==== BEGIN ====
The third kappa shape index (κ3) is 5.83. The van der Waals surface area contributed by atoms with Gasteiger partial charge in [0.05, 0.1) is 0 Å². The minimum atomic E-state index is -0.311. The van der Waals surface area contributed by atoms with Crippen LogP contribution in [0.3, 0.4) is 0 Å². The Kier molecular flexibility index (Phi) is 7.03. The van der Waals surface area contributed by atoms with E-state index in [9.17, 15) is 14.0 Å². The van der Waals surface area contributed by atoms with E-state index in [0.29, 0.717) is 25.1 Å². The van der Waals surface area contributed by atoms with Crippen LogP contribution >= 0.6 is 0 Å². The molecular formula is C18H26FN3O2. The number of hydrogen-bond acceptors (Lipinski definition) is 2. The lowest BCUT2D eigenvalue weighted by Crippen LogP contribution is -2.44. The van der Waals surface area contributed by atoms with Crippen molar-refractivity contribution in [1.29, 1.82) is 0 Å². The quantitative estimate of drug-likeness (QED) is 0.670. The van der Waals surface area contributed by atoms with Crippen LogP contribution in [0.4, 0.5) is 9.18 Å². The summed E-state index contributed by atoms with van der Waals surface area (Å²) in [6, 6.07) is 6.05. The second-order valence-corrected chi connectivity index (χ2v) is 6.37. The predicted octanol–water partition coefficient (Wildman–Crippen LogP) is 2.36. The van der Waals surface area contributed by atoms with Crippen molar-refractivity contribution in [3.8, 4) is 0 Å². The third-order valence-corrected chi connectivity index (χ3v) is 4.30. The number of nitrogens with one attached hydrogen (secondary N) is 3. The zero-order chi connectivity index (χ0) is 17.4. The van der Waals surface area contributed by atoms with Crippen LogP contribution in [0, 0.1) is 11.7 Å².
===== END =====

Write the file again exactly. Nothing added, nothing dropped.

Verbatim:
The third kappa shape index (κ3) is 5.83. The van der Waals surface area contributed by atoms with Gasteiger partial charge in [0.05, 0.1) is 0 Å². The minimum atomic E-state index is -0.311. The van der Waals surface area contributed by atoms with Crippen LogP contribution in [0.3, 0.4) is 0 Å². The Kier molecular flexibility index (Phi) is 7.03. The van der Waals surface area contributed by atoms with E-state index in [9.17, 15) is 14.0 Å². The van der Waals surface area contributed by atoms with E-state index in [0.29, 0.717) is 25.1 Å². The van der Waals surface area contributed by atoms with Crippen LogP contribution >= 0.6 is 0 Å². The molecular formula is C18H26FN3O2. The number of hydrogen-bond acceptors (Lipinski definition) is 2. The lowest BCUT2D eigenvalue weighted by Crippen LogP contribution is -2.44. The van der Waals surface area contributed by atoms with Crippen molar-refractivity contribution in [1.29, 1.82) is 0 Å². The quantitative estimate of drug-likeness (QED) is 0.670. The van der Waals surface area contributed by atoms with Crippen LogP contribution in [0.4, 0.5) is 9.18 Å². The summed E-state index contributed by atoms with van der Waals surface area (Å²) in [6, 6.07) is 6.05. The second-order valence-corrected chi connectivity index (χ2v) is 6.37. The predicted octanol–water partition coefficient (Wildman–Crippen LogP) is 2.36. The van der Waals surface area contributed by atoms with Crippen molar-refractivity contribution in [3.8, 4) is 0 Å². The third-order valence-corrected chi connectivity index (χ3v) is 4.30. The number of nitrogens with one attached hydrogen (secondary N) is 3. The zero-order chi connectivity index (χ0) is 17.4. The van der Waals surface area contributed by atoms with Crippen LogP contribution in [0, 0.1) is 11.7 Å².